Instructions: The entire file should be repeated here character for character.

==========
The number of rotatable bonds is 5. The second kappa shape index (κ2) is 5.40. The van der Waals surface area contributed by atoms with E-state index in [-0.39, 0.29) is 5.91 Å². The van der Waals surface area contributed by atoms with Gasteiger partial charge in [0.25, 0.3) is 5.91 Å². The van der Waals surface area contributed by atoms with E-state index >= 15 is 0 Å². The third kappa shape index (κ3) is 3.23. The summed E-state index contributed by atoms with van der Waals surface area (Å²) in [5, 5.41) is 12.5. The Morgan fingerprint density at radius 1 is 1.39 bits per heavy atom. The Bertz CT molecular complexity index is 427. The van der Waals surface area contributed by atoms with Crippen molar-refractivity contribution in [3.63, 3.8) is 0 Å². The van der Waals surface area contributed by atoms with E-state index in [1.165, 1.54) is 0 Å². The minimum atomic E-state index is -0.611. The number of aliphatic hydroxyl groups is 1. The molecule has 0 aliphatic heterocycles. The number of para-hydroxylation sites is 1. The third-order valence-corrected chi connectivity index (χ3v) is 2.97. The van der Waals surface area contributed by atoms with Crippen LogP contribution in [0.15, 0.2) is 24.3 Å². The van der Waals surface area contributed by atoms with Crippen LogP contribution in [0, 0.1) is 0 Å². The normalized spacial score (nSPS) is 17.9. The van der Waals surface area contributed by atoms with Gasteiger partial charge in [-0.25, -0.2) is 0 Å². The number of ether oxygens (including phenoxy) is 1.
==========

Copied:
The number of rotatable bonds is 5. The second kappa shape index (κ2) is 5.40. The van der Waals surface area contributed by atoms with E-state index in [-0.39, 0.29) is 5.91 Å². The van der Waals surface area contributed by atoms with Gasteiger partial charge in [0.25, 0.3) is 5.91 Å². The van der Waals surface area contributed by atoms with E-state index >= 15 is 0 Å². The third kappa shape index (κ3) is 3.23. The summed E-state index contributed by atoms with van der Waals surface area (Å²) in [5, 5.41) is 12.5. The Morgan fingerprint density at radius 1 is 1.39 bits per heavy atom. The Bertz CT molecular complexity index is 427. The van der Waals surface area contributed by atoms with Crippen molar-refractivity contribution in [3.63, 3.8) is 0 Å². The van der Waals surface area contributed by atoms with E-state index in [1.165, 1.54) is 0 Å². The minimum atomic E-state index is -0.611. The number of aliphatic hydroxyl groups is 1. The molecule has 0 aliphatic heterocycles. The number of para-hydroxylation sites is 1. The third-order valence-corrected chi connectivity index (χ3v) is 2.97. The van der Waals surface area contributed by atoms with Crippen LogP contribution in [0.15, 0.2) is 24.3 Å². The van der Waals surface area contributed by atoms with Crippen LogP contribution in [0, 0.1) is 0 Å². The normalized spacial score (nSPS) is 17.9. The van der Waals surface area contributed by atoms with Gasteiger partial charge in [-0.25, -0.2) is 0 Å². The number of ether oxygens (including phenoxy) is 1.